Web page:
Fink said that his organization would be looking to invest in companies that could display their corporate citizenship by being transparent about how they manage sustainability-related questions. "This data should extend beyond climate to questions around how each company serves its full set of stakeholders, such as the diversity of its workforce, the sustainability of its supply chain, or how well it protects its customers' data," he explained in the company's annual investor letter.
Optimizing for business and social value
As we ease into a new normal, this message resonates even more. Governments have injected public money into the private sector during lockdowns, paid furloughed workers' salaries, and created favorable loan schemes. In some cases, they also have relaxed regulatory requirements, such as competition law on certain agreements that would normally be viewed as anti-competitive. They have supported companies worldwide, and collectively we need to recognize our responsibility to the people who have supported us.
Lockdown measures have impacted everyone. But they have also exacerbated inequalities. We may be in the middle of a health emergency – but the climate change emergency has not disappeared. Understandably, there is now broader public demand for governments and organizations to include environmental issues and social justice in their recovery plans.
Sustainable investing in the new normal
COVID-19 has put the role that businesses play in the spotlight. We are all living through this crisis and will remember the countless companies that have gone that extra mile. Companies like Ford and GM in the U.S. turned their hand to making ventilators, as did a group of the largest manufacturers in the UK under the banner of VentilatorChallengeUK; the pharma industry has embraced collaboration, information and supply-chain sharing; Royal DSM and VDL Groep announced a joint-venture to manufacture PPE in the Netherlands to ensure there is plentiful local supply. Pieter Wolters, Vice President DSM Innovation, said: "Our joint venture is a purpose-led commercial enterprise. It marks a new phase that builds on DSM's earlier initiatives to donate or support production at cost of, among others, medical facemasks, disinfectants and testing swabs when it was most needed and immediate actions were necessary in the fight against COVID-19."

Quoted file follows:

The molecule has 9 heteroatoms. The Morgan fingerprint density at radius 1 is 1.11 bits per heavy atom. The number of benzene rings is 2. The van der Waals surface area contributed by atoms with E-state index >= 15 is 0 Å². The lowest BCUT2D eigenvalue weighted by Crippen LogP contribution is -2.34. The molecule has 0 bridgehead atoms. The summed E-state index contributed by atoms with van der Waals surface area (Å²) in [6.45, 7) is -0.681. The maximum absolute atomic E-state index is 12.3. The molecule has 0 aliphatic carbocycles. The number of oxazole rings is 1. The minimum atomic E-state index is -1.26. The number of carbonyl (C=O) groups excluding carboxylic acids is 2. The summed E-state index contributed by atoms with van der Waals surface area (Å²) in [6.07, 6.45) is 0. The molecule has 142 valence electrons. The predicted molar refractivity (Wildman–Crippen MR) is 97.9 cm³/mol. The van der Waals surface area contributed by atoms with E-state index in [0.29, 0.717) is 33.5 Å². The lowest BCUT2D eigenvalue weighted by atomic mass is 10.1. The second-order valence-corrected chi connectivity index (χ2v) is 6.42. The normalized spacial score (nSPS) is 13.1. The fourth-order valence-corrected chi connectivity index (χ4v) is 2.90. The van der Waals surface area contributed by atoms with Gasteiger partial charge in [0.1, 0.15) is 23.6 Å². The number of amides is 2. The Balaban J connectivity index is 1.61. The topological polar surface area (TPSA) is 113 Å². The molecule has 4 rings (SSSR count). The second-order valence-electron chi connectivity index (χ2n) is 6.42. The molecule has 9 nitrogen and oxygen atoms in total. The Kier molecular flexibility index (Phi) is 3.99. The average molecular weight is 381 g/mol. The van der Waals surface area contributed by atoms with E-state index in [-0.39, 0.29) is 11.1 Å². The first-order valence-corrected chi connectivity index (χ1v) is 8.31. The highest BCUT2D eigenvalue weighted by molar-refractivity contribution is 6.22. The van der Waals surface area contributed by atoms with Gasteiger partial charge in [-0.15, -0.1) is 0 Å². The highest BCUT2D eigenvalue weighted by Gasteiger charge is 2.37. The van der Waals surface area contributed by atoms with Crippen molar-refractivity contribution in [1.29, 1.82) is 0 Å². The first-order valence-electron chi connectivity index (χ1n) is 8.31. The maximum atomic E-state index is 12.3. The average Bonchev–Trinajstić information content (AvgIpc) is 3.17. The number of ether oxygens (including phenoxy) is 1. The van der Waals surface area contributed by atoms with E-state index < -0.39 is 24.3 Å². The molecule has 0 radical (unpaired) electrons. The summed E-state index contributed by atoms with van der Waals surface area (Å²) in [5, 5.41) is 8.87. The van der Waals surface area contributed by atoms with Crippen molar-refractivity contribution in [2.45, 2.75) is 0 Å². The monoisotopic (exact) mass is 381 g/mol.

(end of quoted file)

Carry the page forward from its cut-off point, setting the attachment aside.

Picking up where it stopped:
The pandemic has made us realize that we are all part of a much bigger society inhabiting a planet that desperately needs to be nurtured and cared for. As a result, Coronavirus has heightened the demand among investors for environmental, social and governance (ESG).
According to a recent report, Swiss investment bank UBS expects to see "increased focus on ESG considerations after COVID-19, with particular demand for greater corporate transparency and stakeholder accountability." UBS believes that corporate management of issues such as human rights, employee well-being, and community relations is now under the microscope and is no longer considered a luxury. The way organizations address these could have a lasting impact on reputation and future relationships with partners, customers and regulators.
For example, Orange has built digital equality and environmental responsibility into its entire Engage 2025 strategic plan. We are committed to inclusion so that every person can benefit from the digital revolution. Also, we have launched a Sustainability Bond, which provides €500 million to finance projects that fully reflect the Group's ambitions in green and social fields.